Children's charity launches week to promote safety and wellbeing –

A children’s charity is launching a week dedicated to the protection of New Zealand’s tamariki.
Safeguarding Children has planned Child Protection Week from September 5-11 to coincide with its 10th birthday.
The week’s purpose is to raise awareness of the part organisations and adults play in protecting children and young people from abuse and neglect.
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Safeguarding Children CEO Willow Duffy said she would be calling on supporters of the charity to go onto its website next week and look at activities they could do to promote children’s wellbeing.
Options included surveys, a competition for 10 free webinar sessions, and social media banners promoting child safety.
The Nelson-based charity wanted to break down barriers around the protection of children.
“We’re making sure we have systems and processes and the skills to recognise and respond to child abuse.”
Lockdown was often a stressful time for children, Duffy said, as some children were even more vulnerable at home.
“For children in a home environment where there is abuse, they’re unable to get away, there’s no school, no out and about.
“Don’t just ignore it. The risk to children increases during lockdown.”
Police and social services should be alerted if people were concerned about a child’s welfare during lockdown.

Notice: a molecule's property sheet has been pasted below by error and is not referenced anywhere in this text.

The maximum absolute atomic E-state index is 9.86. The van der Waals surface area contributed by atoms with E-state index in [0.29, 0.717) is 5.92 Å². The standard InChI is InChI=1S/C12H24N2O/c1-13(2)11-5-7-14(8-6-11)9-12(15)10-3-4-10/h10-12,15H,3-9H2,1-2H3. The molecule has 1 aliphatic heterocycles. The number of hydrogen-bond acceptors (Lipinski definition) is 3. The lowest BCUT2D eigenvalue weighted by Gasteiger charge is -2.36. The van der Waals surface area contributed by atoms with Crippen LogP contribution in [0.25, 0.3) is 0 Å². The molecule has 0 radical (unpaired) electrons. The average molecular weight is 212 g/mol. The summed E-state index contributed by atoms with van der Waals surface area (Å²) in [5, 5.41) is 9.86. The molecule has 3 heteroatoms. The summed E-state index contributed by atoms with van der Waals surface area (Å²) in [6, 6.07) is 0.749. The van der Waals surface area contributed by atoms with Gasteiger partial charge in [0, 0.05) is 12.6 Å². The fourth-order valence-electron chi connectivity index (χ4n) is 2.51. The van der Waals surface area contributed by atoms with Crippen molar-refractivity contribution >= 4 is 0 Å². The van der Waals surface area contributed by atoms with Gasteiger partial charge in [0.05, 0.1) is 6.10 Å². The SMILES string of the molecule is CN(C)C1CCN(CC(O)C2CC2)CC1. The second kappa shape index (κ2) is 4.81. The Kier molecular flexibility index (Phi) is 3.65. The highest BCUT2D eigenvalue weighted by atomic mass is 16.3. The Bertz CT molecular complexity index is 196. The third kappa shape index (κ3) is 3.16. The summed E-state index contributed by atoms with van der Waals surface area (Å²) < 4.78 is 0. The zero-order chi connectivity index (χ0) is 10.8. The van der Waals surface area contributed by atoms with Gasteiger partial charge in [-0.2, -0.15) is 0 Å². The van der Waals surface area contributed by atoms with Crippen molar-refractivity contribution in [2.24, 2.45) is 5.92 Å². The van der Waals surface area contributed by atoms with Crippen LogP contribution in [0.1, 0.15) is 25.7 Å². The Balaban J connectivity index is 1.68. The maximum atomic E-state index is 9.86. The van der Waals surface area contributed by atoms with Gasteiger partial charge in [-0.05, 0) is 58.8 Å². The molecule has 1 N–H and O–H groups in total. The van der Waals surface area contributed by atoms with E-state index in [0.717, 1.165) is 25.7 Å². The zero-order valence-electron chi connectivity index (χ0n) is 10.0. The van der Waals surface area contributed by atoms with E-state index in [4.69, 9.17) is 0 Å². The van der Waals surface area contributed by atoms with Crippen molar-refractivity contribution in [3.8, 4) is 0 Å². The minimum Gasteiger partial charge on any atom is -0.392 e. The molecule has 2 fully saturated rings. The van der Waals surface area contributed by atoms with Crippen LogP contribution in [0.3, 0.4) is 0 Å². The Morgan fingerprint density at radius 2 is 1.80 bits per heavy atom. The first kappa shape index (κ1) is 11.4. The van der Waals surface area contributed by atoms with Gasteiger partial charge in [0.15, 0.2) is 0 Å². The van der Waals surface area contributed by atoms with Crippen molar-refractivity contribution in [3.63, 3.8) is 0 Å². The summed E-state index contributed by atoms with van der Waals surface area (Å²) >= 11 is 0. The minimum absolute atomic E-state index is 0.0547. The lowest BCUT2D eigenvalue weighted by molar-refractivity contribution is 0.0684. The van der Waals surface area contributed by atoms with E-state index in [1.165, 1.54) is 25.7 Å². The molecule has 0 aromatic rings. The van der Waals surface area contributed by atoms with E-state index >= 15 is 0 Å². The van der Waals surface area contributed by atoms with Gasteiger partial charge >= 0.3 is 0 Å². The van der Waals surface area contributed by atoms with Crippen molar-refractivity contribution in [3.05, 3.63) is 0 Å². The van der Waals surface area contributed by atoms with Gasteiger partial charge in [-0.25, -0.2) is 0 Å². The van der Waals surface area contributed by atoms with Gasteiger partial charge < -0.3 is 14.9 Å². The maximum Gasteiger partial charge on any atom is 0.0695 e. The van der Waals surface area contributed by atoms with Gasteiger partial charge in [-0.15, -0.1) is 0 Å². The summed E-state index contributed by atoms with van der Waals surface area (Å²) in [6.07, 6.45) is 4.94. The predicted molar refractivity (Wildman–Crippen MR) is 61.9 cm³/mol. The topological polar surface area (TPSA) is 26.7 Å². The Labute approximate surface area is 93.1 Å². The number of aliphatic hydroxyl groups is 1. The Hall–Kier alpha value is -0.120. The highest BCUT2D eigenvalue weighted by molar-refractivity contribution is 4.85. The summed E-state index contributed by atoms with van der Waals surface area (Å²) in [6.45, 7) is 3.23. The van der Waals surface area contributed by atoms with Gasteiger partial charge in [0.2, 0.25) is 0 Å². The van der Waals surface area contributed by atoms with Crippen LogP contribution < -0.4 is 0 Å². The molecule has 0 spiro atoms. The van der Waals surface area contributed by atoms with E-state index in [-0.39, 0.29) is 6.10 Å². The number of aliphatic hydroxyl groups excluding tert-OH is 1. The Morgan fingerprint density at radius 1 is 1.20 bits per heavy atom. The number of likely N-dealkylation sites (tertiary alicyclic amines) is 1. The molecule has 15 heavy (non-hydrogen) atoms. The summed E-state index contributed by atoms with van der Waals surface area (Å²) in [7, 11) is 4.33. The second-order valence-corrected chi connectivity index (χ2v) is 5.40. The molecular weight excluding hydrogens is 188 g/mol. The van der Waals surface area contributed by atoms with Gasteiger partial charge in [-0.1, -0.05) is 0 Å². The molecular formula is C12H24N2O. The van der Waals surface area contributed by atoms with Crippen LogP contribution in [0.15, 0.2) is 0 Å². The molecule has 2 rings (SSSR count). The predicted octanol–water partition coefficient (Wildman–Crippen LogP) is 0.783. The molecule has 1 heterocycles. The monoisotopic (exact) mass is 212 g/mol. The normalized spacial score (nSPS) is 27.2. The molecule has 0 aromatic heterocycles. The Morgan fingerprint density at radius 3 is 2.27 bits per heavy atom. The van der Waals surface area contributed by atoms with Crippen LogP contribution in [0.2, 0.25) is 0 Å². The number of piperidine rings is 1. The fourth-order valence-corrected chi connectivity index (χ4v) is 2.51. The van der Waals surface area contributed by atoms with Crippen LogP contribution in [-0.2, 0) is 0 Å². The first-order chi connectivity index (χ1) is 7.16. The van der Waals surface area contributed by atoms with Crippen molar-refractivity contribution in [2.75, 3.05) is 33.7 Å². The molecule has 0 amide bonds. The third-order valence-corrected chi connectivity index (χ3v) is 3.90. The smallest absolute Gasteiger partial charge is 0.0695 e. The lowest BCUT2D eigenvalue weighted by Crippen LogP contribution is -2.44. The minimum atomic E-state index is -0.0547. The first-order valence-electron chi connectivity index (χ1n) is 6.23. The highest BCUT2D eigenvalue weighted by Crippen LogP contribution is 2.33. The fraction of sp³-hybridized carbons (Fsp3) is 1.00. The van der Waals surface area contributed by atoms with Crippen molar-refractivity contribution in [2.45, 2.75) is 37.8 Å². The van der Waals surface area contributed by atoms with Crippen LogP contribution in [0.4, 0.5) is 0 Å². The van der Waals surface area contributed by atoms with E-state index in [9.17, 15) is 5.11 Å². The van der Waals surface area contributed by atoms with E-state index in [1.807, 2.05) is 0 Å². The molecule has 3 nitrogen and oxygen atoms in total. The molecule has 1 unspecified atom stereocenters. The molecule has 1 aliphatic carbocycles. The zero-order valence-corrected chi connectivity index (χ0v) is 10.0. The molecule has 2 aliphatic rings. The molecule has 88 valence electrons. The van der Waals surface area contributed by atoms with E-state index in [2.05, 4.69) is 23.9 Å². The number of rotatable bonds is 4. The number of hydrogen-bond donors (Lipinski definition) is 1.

Duffy is a registered nurse who moved to Nelson from Britain. Safeguarding Children started when Duffy, two of her colleagues, and a detective in Nelson recognised gaps in knowledge and training for people working with children in New Zealand.
“We’ve trained over 23,500 members of the workforce. We’re one of the leading providers of child protection in the country. It’s a real success story for Nelson.
“We want to ensure the standards people expect for their own children are now in place to protect every child in Aotearoa.”
A goal of Safeguarding Children was to have the government make changes to the Children’s Act (2014). Duffy said the act did not include police vetting of volunteers, which could provide a loophole that people wanting to harm children could slip through.
She listed Sport NZ as an organisation that had made a real commitment to police vetting volunteers.
“Parents, they trust these organisations and groups, and they trust safety measures are in place. Organisations are doing the best they can, but sadly the legislation is letting parents down.
“What we’re calling for is a whole review of the Children’s Act and how it applies to volunteers.”
Nelson MP Rachel Boyack said that before she became a member of Parliament, she worked closely with Safeguarding Children in her role with the Anglican Diocese of Nelson.
Boyack thought Child Protection Week was an exciting initiative, as it helped spread awareness of the role all adults played in keeping children and young people safe from harm, including how to report information to the authorities.
“It’s a really important message, that you may be the person who has a critical piece of info to keep a child safe.”
Child Protection Week will run from September 5-11. You can take part on the charity’s website.
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